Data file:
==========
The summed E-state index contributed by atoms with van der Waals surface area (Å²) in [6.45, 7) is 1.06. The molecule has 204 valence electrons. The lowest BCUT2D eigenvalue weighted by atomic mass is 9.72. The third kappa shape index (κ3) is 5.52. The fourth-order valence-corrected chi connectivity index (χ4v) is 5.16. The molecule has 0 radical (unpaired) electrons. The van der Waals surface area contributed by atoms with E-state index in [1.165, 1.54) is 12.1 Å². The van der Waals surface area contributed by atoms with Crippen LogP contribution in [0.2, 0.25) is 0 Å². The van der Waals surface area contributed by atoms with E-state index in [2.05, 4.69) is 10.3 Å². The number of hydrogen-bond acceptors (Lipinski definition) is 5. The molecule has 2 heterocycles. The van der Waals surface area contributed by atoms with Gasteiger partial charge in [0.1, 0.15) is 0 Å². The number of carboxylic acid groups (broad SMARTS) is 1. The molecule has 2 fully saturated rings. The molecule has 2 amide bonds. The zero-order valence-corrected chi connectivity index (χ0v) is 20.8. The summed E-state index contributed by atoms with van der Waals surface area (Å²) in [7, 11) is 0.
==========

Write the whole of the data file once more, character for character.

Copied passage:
The summed E-state index contributed by atoms with van der Waals surface area (Å²) in [6.45, 7) is 1.06. The molecule has 204 valence electrons. The lowest BCUT2D eigenvalue weighted by atomic mass is 9.72. The third kappa shape index (κ3) is 5.52. The fourth-order valence-corrected chi connectivity index (χ4v) is 5.16. The molecule has 0 radical (unpaired) electrons. The van der Waals surface area contributed by atoms with E-state index in [1.165, 1.54) is 12.1 Å². The van der Waals surface area contributed by atoms with Crippen LogP contribution in [0.2, 0.25) is 0 Å². The van der Waals surface area contributed by atoms with E-state index in [2.05, 4.69) is 10.3 Å². The number of hydrogen-bond acceptors (Lipinski definition) is 5. The molecule has 2 heterocycles. The van der Waals surface area contributed by atoms with Gasteiger partial charge in [0.1, 0.15) is 0 Å². The number of carboxylic acid groups (broad SMARTS) is 1. The molecule has 2 fully saturated rings. The molecule has 2 amide bonds. The zero-order valence-corrected chi connectivity index (χ0v) is 20.8. The summed E-state index contributed by atoms with van der Waals surface area (Å²) in [7, 11) is 0.